November 4, 2016      Alderman announces community meting on November 14

November 11, 2016    Alderman reminds community of November 14 meeting

November 14, 2016    Alderman emails community meeting reminder; holds well-attended meeting; does not mention the work of LEARN Coalition. Says this is the first of “numerous community meetings” she plans to hold about library; later refers to       “…many, many meetings” to come; states “this is not the last meeting.” Meeting is attended by CHA and CPL officials, who offer handout demonstrating what library and housing units “could” look like. No specifics on either; alderman and both officials repeatedly state that “everything is on the table” and “we’ll figure it out.” LEARN Coalition Chair speaks at meeting and stresses need for “consistent communication,” asks that all parts of the community be involved in decision-making, and volunteers LEARN to help coordinate outreach efforts

November 18, 2016      Alderman reports on November 14 community meeting; does not mention LEARN Coalition (newsletter includes two pictures).

December 30, 2016      Alderman recaps 2016; mentions new library (newsletter includes picture)

January 20, 2017          Alderman announces Jan. 30 community input meeting

January 27, 2017          Alderman announces postponement of Jan. 30 meeting

February 27 , 2017        LEARN leaders meet with alderman, advise of LEARN survey, reiterate willingness to help gather community input

March 2, 2017                LEARN finalizes online community input survey, which is then released via email; survey availability announced on social media Web sites, blogs, and other networks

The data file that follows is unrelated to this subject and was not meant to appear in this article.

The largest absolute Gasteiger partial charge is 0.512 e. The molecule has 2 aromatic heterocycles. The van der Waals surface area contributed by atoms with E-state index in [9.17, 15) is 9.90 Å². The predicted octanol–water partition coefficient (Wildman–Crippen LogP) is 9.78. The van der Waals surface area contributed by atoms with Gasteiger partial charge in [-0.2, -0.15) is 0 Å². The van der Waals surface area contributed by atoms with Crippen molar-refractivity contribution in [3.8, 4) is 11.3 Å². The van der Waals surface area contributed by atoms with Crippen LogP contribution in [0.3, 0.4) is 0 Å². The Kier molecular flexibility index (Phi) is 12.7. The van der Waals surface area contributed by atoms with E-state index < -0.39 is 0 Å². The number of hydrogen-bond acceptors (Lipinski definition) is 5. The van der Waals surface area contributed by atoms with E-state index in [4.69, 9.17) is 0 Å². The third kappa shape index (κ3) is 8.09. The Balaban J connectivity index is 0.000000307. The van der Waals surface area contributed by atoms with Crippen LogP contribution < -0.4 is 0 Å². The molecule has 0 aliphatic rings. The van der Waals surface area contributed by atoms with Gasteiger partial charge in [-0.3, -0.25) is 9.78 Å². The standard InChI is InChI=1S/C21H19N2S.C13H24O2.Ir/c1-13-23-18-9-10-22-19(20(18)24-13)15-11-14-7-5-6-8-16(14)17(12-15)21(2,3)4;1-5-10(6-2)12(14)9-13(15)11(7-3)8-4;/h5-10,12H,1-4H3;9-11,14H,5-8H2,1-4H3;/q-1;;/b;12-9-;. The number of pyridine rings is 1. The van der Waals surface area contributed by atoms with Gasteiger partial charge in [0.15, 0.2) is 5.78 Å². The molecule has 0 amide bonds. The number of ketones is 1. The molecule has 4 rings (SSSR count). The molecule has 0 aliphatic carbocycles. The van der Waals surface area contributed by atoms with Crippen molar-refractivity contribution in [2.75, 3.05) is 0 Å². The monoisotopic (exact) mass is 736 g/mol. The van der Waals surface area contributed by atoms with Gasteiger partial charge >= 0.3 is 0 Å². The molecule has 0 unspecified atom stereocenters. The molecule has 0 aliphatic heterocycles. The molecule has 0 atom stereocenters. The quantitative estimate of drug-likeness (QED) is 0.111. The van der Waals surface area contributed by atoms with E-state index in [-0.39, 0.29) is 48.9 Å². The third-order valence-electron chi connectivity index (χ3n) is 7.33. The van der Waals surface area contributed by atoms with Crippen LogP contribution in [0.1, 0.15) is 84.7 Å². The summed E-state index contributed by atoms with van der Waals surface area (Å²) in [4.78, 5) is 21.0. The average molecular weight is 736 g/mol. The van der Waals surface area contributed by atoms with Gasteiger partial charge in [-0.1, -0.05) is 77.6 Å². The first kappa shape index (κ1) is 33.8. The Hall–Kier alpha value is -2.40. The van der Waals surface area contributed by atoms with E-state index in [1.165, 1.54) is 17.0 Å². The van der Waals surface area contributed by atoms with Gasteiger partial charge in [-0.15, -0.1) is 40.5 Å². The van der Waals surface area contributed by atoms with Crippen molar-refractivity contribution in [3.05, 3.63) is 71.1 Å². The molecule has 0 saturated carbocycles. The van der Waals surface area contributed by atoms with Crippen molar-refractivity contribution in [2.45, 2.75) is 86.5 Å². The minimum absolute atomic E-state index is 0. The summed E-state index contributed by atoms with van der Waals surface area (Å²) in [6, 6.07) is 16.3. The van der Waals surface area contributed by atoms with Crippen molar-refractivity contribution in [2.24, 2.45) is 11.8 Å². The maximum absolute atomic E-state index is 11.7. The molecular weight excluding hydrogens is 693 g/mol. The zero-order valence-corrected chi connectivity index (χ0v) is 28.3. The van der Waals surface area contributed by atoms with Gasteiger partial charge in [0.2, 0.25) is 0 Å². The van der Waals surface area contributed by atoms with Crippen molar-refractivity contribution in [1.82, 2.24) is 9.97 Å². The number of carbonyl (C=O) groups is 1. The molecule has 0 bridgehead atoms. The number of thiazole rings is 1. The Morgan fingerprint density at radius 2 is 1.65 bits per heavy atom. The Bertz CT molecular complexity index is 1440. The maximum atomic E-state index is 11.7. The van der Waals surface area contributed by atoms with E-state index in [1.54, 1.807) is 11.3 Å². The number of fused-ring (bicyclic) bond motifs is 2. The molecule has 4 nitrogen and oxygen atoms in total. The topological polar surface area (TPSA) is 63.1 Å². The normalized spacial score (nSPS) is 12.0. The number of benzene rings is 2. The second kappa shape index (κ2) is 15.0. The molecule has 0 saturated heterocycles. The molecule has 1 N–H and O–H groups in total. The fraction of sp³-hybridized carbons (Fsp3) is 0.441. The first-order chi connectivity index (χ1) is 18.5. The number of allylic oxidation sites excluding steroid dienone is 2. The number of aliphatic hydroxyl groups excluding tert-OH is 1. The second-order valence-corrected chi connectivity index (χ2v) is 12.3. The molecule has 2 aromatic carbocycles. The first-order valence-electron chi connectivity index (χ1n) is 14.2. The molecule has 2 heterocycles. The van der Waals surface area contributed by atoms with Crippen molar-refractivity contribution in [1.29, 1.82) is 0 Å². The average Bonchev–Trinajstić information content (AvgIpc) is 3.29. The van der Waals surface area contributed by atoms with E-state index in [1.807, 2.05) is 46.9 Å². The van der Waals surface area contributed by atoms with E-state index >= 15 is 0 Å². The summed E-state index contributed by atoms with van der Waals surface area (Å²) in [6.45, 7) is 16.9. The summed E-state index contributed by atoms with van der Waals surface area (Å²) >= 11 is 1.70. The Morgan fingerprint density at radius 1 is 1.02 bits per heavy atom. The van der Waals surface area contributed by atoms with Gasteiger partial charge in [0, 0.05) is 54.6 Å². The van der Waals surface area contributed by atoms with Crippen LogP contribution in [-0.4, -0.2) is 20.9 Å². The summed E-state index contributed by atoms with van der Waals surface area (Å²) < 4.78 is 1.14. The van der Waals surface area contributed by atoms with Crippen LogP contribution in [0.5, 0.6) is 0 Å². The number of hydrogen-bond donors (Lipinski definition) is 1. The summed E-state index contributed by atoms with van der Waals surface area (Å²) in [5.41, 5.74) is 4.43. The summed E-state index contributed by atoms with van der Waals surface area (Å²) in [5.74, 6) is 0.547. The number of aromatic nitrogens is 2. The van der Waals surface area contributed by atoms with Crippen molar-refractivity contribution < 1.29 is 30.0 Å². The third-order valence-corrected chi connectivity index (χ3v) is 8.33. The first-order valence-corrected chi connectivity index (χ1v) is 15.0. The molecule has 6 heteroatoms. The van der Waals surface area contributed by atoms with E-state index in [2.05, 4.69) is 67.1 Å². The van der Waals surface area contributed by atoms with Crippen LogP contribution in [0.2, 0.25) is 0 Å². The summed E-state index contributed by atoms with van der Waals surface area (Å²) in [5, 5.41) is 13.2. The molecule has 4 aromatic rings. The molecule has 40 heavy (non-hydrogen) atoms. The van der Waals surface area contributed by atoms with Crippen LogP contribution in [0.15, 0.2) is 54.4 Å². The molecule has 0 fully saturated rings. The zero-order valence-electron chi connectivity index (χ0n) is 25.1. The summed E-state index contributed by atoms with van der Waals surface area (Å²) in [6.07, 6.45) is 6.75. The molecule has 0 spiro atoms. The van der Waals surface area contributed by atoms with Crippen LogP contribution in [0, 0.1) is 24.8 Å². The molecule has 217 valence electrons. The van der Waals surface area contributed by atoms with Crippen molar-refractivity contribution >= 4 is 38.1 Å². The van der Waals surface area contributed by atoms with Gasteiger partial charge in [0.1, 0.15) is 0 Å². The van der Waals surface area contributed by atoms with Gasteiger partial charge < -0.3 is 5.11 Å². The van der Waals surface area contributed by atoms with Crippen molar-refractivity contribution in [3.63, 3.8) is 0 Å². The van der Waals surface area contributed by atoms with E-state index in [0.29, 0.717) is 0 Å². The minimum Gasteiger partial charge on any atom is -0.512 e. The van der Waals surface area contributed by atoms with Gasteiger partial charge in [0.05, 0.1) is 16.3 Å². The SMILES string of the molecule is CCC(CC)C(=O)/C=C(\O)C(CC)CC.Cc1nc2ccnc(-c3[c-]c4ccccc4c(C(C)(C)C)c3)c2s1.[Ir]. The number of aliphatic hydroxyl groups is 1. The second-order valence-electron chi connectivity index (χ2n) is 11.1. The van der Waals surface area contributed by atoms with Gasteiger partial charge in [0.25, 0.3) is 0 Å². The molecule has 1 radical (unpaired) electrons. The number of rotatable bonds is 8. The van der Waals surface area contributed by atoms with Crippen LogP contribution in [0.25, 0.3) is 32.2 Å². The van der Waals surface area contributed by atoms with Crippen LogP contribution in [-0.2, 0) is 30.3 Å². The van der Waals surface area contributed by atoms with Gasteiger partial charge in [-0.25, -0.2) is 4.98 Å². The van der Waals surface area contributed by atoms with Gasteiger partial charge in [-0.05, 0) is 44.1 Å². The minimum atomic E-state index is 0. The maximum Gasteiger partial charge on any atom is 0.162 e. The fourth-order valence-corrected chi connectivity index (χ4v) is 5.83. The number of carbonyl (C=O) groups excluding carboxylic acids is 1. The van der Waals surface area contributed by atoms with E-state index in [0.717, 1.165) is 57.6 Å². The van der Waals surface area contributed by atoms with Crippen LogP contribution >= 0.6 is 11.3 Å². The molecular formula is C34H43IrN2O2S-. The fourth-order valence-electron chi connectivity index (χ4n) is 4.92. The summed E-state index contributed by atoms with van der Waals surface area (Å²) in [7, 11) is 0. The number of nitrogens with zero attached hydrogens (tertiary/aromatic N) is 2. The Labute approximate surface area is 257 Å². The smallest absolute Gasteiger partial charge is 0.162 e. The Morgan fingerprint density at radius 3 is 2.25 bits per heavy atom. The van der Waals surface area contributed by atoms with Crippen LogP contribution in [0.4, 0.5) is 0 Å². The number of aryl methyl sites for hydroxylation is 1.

March 3, 2017                Alderman announces library is “proceeding on schedule” and that she “…will hold another public meeting to begin gathering community input, so we can all work together….”

March 10, 2017              Alderman announces March 20 meeting

March 17, 2017              Alderman reminds community of March 20 meeting; provides link to community input survey she developed with her heretofore unknown community “advisory board” but does not announce names of the advisory board’s members; mentions LEARN survey but does not provide link to it

March 17, 2017           Mayor calls various members of the press to talk about the exciting new library-housing designs he is about to release

March 18, 2017            Less than 24 hours after Alderman releases her community input survey, Mayor releases designs for new library-senior housing buildings to press

March 19, 2017            Chicago Tribune publishes drawings of new library designs and story by Blair Kamin, who notes that “…it’s difficult to judge at this stage whether the plans rise to the most important standard for projects of this type. Meeting human needs.” He later adds “What’s troubling is that the rapid-fire [design] competition did not allow for extensive community input. That’s still to come.”